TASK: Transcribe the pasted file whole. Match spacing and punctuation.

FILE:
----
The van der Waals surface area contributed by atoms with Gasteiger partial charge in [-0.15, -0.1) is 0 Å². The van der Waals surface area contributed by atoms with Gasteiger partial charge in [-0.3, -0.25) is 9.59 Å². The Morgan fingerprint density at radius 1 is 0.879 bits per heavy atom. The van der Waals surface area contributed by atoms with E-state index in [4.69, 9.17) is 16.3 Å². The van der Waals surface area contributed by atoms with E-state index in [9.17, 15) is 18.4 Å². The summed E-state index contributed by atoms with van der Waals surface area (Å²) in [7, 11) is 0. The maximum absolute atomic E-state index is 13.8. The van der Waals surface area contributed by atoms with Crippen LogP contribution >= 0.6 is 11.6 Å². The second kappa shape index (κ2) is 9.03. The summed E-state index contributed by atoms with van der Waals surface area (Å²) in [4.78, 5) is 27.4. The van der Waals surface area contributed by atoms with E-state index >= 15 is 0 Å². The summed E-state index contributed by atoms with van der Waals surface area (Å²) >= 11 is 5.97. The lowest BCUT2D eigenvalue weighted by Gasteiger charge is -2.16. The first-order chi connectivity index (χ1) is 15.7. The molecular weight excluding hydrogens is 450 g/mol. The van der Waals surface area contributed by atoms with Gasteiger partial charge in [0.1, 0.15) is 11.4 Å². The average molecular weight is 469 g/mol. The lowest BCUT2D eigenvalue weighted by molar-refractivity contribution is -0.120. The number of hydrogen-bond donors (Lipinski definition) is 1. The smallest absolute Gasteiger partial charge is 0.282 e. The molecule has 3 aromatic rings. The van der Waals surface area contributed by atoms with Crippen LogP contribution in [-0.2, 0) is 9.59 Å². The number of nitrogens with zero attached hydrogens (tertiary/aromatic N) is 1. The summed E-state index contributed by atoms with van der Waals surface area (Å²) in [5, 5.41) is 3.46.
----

The van der Waals surface area contributed by atoms with Gasteiger partial charge in [-0.15, -0.1) is 0 Å². The van der Waals surface area contributed by atoms with Gasteiger partial charge in [-0.3, -0.25) is 9.59 Å². The Morgan fingerprint density at radius 1 is 0.879 bits per heavy atom. The van der Waals surface area contributed by atoms with E-state index in [4.69, 9.17) is 16.3 Å². The van der Waals surface area contributed by atoms with E-state index in [9.17, 15) is 18.4 Å². The summed E-state index contributed by atoms with van der Waals surface area (Å²) in [7, 11) is 0. The maximum absolute atomic E-state index is 13.8. The van der Waals surface area contributed by atoms with Crippen LogP contribution >= 0.6 is 11.6 Å². The second kappa shape index (κ2) is 9.03. The summed E-state index contributed by atoms with van der Waals surface area (Å²) in [4.78, 5) is 27.4. The van der Waals surface area contributed by atoms with E-state index >= 15 is 0 Å². The summed E-state index contributed by atoms with van der Waals surface area (Å²) >= 11 is 5.97. The lowest BCUT2D eigenvalue weighted by Gasteiger charge is -2.16. The first-order chi connectivity index (χ1) is 15.7. The molecular weight excluding hydrogens is 450 g/mol. The van der Waals surface area contributed by atoms with Gasteiger partial charge in [0.1, 0.15) is 11.4 Å². The average molecular weight is 469 g/mol. The lowest BCUT2D eigenvalue weighted by molar-refractivity contribution is -0.120. The number of hydrogen-bond donors (Lipinski definition) is 1. The smallest absolute Gasteiger partial charge is 0.282 e. The molecule has 3 aromatic rings. The van der Waals surface area contributed by atoms with Crippen LogP contribution in [-0.2, 0) is 9.59 Å². The number of nitrogens with zero attached hydrogens (tertiary/aromatic N) is 1. The summed E-state index contributed by atoms with van der Waals surface area (Å²) in [5, 5.41) is 3.46.